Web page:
Jenny Lind

William Allingham: A Diary

Source: H. Allingham and D. Radford (eds.), William Allingham: A Diary (London: Macmillan, 1908), pp. 42-43

Production: Vincenzo Bellini and Felice Romani, La Sonnambula, Theatre Royal, Dublin, 10 October 1848

Text: Tuesday, October 10. — Dublin; to Hawkins St. Theatre to see Jenny Lind in Sonnambula, her opening night here. An hour at door, crowd thickening, rush and crush upstairs to lower gallery. Curtain rises, the charming Jenny has to wait till the reiterated greetings subside. ‘Three cheers for Jenny Lind!’ (from the gallery). ‘Wan cheer more!’ ‘A cheer for her Mother!’ at which Amina smiled. Then we had Come per me sereno etc., all to perfection, but sung as I fancied more floridly than when I heard her in London. She looks thinner. Flower-scene most exquisite and touching! O fiore — Ah non credea, the flowers falling through her hands as she sings. Ah! non giunge not very good, I thought; encored, on account of its difficulty. Half a dozen to a dozen bouquets were thrown, no extraordinary excitement.

When curtain fell I rushed down and made my way into the pit in the hope of getting one of Amina’s flowers which had fallen near the footlights, but it was gone. Cold air outside, crowd, Jenny’s carriage, police.

The Theatre at best a hollow, unwholesome, unsatisfying excitement.

Comments: William Allingham (1824-1889) was an Irish poet. Jenny Lind born Johanna Maria Lind (1820-1887) was a Swedish opera singer. Revered as the ‘Swedish Nightingale’, she was highly popular across Europe and America. The Theatre Royal in Dublin’s Hawkins Street opened in 1820 and burned down in 1880. La Sonnambula is a two-act opera with music by Vincenzo Bellini and libretto by Felice Romani. The lead character is the sleepwalker Amina.

Links: Copy at Internet Archive

Diary, sketches and reviews, during an European tour, in the year 1847

Source: Robert Dodge, Diary, sketches and reviews, during an European tour, in the year 1847. Printed for his friends (New York, 1850), p. 104

Production: Her Majesty’s Theatre, London, 3 July 1847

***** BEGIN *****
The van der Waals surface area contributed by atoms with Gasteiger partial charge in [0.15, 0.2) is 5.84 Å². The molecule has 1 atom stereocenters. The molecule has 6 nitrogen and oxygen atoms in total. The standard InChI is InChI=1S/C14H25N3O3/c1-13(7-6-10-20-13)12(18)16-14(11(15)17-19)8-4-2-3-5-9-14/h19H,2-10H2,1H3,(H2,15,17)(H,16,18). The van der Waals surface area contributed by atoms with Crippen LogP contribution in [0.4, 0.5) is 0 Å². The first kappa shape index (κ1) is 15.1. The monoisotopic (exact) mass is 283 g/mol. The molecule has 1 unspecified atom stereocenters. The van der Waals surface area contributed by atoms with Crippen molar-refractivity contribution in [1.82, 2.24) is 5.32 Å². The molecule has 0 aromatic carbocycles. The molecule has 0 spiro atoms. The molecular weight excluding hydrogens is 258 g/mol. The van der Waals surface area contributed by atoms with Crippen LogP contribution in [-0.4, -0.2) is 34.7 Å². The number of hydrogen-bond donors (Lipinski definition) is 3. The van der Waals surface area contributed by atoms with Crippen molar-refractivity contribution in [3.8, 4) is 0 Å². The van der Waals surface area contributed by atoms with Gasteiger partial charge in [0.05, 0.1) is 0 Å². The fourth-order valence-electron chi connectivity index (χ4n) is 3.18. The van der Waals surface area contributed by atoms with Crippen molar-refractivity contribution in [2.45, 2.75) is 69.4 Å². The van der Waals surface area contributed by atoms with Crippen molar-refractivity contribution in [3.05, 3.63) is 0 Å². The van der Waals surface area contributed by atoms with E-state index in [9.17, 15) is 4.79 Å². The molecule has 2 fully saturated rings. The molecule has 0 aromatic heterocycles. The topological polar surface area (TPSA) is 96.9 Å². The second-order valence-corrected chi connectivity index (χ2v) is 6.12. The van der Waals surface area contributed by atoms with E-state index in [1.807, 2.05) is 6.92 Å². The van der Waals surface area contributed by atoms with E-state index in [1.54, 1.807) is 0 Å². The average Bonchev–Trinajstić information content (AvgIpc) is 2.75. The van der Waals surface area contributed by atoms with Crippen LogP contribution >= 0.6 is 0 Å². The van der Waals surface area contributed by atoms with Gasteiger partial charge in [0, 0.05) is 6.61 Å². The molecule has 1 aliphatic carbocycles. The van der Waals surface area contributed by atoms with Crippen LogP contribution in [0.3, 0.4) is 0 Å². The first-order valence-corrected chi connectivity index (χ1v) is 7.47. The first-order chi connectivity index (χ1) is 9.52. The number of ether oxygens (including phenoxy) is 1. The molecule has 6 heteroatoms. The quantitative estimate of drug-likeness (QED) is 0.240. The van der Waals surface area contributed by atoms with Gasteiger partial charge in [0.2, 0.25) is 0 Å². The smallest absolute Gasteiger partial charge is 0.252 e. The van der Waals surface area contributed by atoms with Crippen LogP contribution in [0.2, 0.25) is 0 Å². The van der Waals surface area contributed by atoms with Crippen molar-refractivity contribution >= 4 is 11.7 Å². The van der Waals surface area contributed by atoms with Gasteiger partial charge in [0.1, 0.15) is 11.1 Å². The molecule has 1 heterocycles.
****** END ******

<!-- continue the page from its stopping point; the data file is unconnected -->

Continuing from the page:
Text: 3rd. — Morning called on Mrs. R. Afternoon at home writing. Evening at Her Majesty’s Theatre to hear Jenny Lind. Of course, the house was crowded in every part. The Queen, Prince Waldemar, and great numbers of the nobility were there. Jenny performed Amina in Somnambula. She is handsomer than the pictures. Her tones are inexpressibly sweet; her action the finest I ever saw; so apparently natural, and con amore, and yet so lady like. “Ah non ginnge,” was encored 5 times, and in it she displayed wondrous power. Grisi and her power fade away in comparison; but the Company and the Orchestra are very ordinary. Gardoni, the tenor is all that is worthy of praise. Her whispered singing of “Oh! come lieto e il popolo,” and “al tempio ne fa scortea,” and of “Ardon le sacre tede,” and “0! Madre Mia m’aita,” and “non mi sostiene il pie,” and “al mio,” &c., was overpoweringly fine. In fact, none can resist being swept off into raptures, with her matchless performance. Carlotta Grisi danced La Esmeralda superbly.

Comments: Robert Dodge was an American whose diary of his European tour of 1847 was printed privately. This diary entry is from 3 July 1847, during his time in London. Jenny Lind, born Johanna Maria Lind (1820-1887) was a Swedish opera singer. Revered as the ‘Swedish Nightingale’, she was highly popular across Europe and America. She visited London for the first time in 1847. Carlotta Grisi (1819-1899) was an Italian ballet dancer.

Links: Copy at Hathi Trust